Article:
Discussion in 'Doctor Who' started by Allyn Gibson, Jun 13, 2013.
I love the BF SHada - I like the McGann/Lalla combo quite a bit.
Yeah, I enjoy it too, and I prefer many of its performances to the original production.
Shada is only famous for it's history, other than being the last six parter in the series' history it's not a great story. I liked the bicycle chase and the location shooting in general, but like the rest of that season the story is a bit of a mess.the sad thing is that Graham Williams tried to save money for the serial by taking money away from The Nightmare Of Eden and The Horns Of Nimon, which in the end only served to make those stories even worse.
I absolutely love the story, myself. Easily the third best Graham Williams DW story - Horror of Fang Rock and City of Death being the other two. It is memorable, funny, fun, charming, amusing, and its also well shot and overally, well made.
I also love Shada's story.
By the way, Netflix finally made "The Enemy of the World" available, and I just finished watching it. I'm really glad it was rediscovered. It's one of the best Troughton stories, an effective thriller with some neat character bits (I love Astrid's exchange with the Doctor about what kind of doctor he is), a terrific dual performance by Troughton, and some ambitious action and effects sequences directed by Barry Letts and foreshadowing his producership of the Pertwee era.
And I was surprised to realize that it takes place just three years from now!
The Enemy of the World was one of my favorites and I could watch it just to see Troughton do the Salamander accent alone. Stories like this and The Mind Robbers were a great change of pace from the constant "base under siege" stories of the Second Doctor era.
This is hardly unique to the BBC, however. Until maybe 25 or 30 years ago, most film simply didn't have what you would consider to be proper preservation. MGM was early to catch on and started on a huge preservation program in the 1960s that continues today under WB and Turner. WB generally kept good care of their films or had the right backup elements. Columbia started in the late 1980s, Universal since the mid-1980s (of course, beginning right after an archive purge), Fox junked most of their pre-1951 library in 1976 to free up storage, Disney junked most audio elements from before 1950, etc.
If you really want to get sad, no camera elements survive for movies such as Dr. Strangelove, Citizen Kane, Becket, The Producers, Manhunter, Seven Samurai, Sunrise, Rashomon, Tokyo Story, Sunset Blvd, Stagecoach, Cabaret, MASH, All About Eve, Singin' in the Rain and about a third of The Godfather.
On the other hand, camera negatives survive for silent films like The General, The Big Parade, The Cabinet of Dr. Caligari, and The Great Train Robbery.
Film preservation is a relatively recent development, culturally speaking.
Just imagine if all existing copies of Rashomon were lost and we had to rely on various people's differing recollections of what it had been about....
You just wrote an entire movie, right there.
About the "hoarding of missing episodes" trope...
I do know of some people in radio who have treasure-troves of early Top 40 radio jingles (such as KEWB, Oakland, on record disks, no less) and other broadcasting nuggets that they will NOT dub and share with others. It is the feeling of those that I know of guarding those broadcasting treasures that if dubbed copies got out, then the value of their collections would be diminished. There's one collector who has the only complete set of recordings of the 1927 Dempsey-Tunney "long count" championship boxing match as it was covered by NBC. This is one of only four known actual airchecks from that year that still exists. And said collector still won't release a tape of the thing to _anyone_...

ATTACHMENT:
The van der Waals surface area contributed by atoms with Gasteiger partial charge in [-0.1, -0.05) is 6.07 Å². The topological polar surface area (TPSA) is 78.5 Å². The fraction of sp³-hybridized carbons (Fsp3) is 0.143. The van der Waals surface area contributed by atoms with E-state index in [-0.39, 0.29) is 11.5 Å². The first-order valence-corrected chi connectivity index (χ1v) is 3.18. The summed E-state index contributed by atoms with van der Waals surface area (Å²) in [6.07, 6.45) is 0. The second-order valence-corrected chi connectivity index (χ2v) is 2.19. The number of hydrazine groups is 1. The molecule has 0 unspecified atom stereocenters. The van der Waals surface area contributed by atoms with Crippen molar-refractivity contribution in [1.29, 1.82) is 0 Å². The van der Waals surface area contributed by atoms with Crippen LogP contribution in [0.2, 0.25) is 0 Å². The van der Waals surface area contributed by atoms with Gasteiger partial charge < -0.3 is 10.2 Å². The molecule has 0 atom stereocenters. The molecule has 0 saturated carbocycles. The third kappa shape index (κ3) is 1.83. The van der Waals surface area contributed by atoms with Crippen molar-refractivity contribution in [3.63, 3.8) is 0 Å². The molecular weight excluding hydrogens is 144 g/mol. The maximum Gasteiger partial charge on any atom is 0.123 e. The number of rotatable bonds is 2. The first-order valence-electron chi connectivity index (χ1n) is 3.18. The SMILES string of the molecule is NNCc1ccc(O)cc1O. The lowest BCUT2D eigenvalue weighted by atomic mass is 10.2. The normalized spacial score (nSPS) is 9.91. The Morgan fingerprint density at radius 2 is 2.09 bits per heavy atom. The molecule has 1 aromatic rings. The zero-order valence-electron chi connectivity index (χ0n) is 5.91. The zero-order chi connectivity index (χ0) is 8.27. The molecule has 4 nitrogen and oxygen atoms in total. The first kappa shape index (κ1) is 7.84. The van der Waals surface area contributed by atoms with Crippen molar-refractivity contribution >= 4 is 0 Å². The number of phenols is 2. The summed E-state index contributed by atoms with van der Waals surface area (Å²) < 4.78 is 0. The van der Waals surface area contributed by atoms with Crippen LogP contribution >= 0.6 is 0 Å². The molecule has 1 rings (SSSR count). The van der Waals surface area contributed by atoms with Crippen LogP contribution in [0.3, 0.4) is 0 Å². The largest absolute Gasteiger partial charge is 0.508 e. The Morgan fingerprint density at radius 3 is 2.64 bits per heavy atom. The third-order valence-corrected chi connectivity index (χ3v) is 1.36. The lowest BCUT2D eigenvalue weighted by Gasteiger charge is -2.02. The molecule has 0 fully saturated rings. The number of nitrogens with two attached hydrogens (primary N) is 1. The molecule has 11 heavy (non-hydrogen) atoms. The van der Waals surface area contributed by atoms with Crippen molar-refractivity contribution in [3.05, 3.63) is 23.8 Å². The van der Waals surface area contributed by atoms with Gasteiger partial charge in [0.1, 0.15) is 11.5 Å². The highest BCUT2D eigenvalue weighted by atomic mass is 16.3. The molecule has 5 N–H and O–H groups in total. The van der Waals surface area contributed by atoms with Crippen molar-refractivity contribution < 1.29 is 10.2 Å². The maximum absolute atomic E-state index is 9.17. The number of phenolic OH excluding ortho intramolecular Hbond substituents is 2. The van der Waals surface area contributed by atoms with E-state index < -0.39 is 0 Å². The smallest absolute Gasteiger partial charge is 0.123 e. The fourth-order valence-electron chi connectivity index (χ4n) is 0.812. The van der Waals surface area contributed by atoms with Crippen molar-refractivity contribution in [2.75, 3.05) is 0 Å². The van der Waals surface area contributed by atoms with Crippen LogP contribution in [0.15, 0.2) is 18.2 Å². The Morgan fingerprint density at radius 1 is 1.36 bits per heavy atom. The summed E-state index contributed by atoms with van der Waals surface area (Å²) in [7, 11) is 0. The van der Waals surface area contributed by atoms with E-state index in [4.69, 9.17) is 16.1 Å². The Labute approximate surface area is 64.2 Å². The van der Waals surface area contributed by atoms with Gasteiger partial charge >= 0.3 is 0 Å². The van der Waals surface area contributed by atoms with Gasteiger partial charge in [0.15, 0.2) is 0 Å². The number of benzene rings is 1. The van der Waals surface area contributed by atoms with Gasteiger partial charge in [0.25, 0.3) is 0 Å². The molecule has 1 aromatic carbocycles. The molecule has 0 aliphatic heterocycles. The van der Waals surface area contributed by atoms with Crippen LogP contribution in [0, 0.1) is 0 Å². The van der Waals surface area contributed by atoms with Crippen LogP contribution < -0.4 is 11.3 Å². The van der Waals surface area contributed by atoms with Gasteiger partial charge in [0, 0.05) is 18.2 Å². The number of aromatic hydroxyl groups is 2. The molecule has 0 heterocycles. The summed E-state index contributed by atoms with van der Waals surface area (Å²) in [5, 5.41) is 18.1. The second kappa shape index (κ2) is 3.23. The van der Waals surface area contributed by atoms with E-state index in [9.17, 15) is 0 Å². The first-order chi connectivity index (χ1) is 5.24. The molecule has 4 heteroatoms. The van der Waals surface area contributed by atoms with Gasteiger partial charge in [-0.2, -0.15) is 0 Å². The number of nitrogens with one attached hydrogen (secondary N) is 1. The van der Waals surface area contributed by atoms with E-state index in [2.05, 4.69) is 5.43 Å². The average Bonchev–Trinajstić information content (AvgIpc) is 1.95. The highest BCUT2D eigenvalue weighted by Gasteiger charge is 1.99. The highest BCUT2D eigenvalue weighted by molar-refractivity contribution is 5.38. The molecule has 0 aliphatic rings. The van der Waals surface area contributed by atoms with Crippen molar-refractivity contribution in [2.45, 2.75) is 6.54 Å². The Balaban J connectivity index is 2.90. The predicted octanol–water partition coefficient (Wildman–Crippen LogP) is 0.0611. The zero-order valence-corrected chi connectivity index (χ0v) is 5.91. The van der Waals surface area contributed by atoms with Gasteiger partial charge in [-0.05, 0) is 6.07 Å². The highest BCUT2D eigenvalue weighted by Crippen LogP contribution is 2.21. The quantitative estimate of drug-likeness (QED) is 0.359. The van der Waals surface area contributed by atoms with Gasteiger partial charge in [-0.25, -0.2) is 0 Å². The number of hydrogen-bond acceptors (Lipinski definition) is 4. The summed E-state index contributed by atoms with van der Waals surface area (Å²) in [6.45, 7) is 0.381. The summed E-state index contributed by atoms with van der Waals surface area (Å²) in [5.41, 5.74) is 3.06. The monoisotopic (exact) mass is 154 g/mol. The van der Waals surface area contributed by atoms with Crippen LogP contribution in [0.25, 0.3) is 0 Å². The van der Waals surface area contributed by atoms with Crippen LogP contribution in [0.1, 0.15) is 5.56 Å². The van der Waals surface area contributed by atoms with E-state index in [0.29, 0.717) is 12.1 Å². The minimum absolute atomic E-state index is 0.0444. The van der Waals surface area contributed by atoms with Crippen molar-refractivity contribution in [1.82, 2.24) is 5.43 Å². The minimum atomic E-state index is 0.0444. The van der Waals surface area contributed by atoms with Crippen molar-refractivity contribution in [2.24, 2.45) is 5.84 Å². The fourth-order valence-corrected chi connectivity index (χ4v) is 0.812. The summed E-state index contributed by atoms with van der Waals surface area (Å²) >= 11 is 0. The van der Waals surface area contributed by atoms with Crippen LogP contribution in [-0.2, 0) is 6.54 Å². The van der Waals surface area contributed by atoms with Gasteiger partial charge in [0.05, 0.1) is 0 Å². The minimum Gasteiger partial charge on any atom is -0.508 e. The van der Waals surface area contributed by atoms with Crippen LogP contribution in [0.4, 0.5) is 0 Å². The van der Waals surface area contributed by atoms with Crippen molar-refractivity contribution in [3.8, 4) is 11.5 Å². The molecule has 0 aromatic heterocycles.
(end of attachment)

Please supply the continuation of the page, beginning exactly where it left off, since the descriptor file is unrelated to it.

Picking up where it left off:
This is why I have so little respect for that kind of collector mentality. "Value" in what sense? How do works of art and entertainment have any value if nobody gets to experience them? The monetary value of a scarce resource is nothing but a number. It's a shallow and empty thing to be motivated by. Heck, even money has no real value unless it circulates. It's really more just about hoarding and being smug that others have less than you do.
Don't get me wrong -- there are certainly collectors who do it for the love of the thing they collect. But collectors like that are usually willing to share it with others who feel the same love. I'm talking about the kind of collectors who are just in it for the hoarding, for the bragging rights of owning things that nobody else gets to see. That's just pure self-absorption.
City of Death addresses this, with the theft of the Mona Lisa, and Scarlioni being able to sell it 7 times to seven different hoarders
^I'm still wondering which of those Mona Lisas was the one in that Sarah Jane Adventures story where the Mona Lisa came to life.
The only one that could be saved was the furthest one from the fire, so there's only one now.
Knowing what i know about hoarding collectors, I would place pretty safe bets that some of them will have missing BBC/ITV material and enjoy the "expensive gloat" to quote City of Death.
My guess is that is what happened to the missing episode of The Web of Fear, as the missing episode is the first one with then Colonel Lethbridge-Stewart in it.
I wouldn't be surprised. Recently, the second reel of the legendary Laurel and Hardy short "The Battle of the Century" was found in the home of a film collector who had died in 2004. Here's the article...
^Thank goodness they can't take it with them.
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